There was nothing for it but to proceed as if all was well. Raising the ‘Jaunt of Joy’ banner which I had produced for the occasion (I do hope the St Cliff’s play group do not notice that I have all but drained their supply of poster paints), we set off in the direction of the High Street.
How I wished that I had chosen to wear a scarf. At least I could have wrapped it around my visage to cover the increasing reddening shades of embarrassment.
I could not help feeling that my fellow marchers were also sharing the ignominy of the occasion and it did not go unnoticed that they very soon overtook me and appeared to be giving the pretence that they were in fact simply window shopping and not part of the debacle.
Just when I thought things could not get any worse a latecomer crept in behind us.
Having nutured all the while the fear that the ‘icing on the cake’ of this tortuous procession would be one of our number breaking into song, the nightmare was fully realised.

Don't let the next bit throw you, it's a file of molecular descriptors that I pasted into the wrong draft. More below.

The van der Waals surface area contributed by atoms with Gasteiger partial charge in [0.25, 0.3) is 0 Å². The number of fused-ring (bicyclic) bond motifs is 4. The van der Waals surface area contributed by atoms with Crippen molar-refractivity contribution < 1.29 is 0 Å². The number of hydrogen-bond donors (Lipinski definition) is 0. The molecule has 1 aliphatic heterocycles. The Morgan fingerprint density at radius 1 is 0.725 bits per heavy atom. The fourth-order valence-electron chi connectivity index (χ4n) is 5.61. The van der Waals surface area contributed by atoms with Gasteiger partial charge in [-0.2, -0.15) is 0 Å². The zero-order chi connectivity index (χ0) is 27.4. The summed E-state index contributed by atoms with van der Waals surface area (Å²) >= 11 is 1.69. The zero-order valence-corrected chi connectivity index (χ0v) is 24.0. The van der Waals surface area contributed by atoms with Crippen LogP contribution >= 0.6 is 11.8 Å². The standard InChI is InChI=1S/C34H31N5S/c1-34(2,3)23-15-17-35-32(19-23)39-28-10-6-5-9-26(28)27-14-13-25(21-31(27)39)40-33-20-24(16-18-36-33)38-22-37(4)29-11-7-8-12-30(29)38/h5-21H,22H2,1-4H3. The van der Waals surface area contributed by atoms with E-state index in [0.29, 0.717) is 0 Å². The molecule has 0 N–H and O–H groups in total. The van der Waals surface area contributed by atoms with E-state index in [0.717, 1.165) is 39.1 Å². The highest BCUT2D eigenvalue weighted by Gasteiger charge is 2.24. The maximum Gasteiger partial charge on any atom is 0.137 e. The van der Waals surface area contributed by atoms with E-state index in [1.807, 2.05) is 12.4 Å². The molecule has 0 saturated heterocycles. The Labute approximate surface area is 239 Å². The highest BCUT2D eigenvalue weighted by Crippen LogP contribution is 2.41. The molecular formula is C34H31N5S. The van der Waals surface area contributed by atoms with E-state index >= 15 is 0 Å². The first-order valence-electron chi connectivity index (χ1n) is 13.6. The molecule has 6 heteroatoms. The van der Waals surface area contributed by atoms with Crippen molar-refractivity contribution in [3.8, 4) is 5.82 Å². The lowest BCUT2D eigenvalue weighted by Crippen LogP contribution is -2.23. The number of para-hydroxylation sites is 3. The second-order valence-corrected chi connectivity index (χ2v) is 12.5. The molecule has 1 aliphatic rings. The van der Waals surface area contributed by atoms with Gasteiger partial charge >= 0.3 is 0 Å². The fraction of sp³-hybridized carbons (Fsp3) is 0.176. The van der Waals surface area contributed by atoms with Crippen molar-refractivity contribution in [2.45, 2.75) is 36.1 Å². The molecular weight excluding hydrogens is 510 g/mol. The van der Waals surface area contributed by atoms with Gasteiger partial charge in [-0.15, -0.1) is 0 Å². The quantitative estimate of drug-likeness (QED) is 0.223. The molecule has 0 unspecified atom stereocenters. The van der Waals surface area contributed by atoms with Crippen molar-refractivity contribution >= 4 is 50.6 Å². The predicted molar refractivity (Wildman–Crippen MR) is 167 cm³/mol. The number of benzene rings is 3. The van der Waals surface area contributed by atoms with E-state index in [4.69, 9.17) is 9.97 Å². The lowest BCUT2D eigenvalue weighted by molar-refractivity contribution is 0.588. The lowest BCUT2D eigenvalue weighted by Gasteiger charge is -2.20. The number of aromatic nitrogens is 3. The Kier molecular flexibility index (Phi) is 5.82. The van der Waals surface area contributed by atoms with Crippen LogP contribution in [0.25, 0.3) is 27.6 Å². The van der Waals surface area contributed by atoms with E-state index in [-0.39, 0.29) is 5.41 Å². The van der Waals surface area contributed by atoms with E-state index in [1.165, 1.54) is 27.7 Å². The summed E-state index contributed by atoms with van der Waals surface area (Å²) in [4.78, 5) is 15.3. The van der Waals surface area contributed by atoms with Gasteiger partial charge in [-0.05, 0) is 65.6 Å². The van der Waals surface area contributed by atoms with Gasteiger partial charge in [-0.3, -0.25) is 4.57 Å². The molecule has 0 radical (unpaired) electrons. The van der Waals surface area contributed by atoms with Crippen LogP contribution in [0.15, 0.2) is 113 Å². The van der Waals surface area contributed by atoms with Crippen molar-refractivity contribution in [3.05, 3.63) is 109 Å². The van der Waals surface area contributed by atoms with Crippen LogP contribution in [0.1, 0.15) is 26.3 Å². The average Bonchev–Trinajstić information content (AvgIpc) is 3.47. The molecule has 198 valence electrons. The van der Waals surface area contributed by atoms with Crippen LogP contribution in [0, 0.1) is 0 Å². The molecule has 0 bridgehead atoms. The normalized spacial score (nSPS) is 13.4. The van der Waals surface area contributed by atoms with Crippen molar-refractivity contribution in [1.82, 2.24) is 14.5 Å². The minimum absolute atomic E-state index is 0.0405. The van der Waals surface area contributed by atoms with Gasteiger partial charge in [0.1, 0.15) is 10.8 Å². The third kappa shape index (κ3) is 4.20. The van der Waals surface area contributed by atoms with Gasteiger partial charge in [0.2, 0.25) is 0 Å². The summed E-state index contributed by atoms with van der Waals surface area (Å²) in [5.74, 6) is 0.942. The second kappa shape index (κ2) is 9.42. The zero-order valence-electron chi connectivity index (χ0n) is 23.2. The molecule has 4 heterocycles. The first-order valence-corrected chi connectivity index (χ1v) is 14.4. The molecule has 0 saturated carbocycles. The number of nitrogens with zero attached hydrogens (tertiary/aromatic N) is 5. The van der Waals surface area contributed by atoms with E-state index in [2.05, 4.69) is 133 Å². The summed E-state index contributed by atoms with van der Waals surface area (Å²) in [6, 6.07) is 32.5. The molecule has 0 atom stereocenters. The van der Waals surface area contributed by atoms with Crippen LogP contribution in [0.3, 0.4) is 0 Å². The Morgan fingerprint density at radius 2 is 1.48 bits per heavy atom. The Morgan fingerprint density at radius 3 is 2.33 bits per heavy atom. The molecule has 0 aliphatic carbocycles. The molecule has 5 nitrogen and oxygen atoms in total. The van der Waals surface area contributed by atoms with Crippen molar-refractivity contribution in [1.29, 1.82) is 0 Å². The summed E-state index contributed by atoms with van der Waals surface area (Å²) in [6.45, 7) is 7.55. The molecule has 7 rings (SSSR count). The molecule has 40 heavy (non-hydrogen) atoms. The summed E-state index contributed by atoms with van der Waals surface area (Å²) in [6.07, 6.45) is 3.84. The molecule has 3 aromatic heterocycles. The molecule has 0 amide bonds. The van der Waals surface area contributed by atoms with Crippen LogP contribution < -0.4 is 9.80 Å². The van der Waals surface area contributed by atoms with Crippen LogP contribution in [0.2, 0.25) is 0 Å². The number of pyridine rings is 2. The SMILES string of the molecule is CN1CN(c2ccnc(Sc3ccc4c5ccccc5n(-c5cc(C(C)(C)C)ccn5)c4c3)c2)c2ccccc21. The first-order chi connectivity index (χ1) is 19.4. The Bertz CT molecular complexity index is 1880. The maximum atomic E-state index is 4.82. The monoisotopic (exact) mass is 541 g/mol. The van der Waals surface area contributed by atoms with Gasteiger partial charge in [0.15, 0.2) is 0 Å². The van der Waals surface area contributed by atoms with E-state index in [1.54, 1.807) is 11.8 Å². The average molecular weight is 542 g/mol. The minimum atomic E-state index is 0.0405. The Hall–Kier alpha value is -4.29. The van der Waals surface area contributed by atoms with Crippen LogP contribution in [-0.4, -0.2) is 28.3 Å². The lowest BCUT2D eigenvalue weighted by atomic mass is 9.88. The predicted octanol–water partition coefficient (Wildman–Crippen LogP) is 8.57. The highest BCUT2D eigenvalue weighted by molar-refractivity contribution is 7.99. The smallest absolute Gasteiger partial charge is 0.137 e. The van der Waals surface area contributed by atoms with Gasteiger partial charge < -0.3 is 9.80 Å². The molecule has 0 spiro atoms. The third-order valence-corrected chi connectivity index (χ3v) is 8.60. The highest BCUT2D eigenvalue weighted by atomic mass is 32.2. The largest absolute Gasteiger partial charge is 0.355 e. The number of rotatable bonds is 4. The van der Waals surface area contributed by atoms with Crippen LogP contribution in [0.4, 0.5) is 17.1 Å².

With a voice that would awaken the dead, (and then wish themselves deceased once more) this lady launched forth into a cacophonous rendition of ‘He is risen’.
Whilst this song and its sentiment has long been an Easter favourite of mine this was no longer the case.
Contrary to the impression that they were trying to give me, I do not believe for one moment that our police escort were simply keeping themselves warm by employing a brisk motion of their upper body. Rather, I am convinced that they were unable to contain their mirth a moment longer and were veritably guffawing inside at the comedic outcome of the occasion.
With Easter once more looming large and the remembrance of all that Jesus achieved for us on the cross it is with gratitude that the burden of my sin no longer afflicts me.
That cannot be said for the mental anguish that is stirred up when I recall that less than uplifting, unfortunate Easter day.
Onward and upward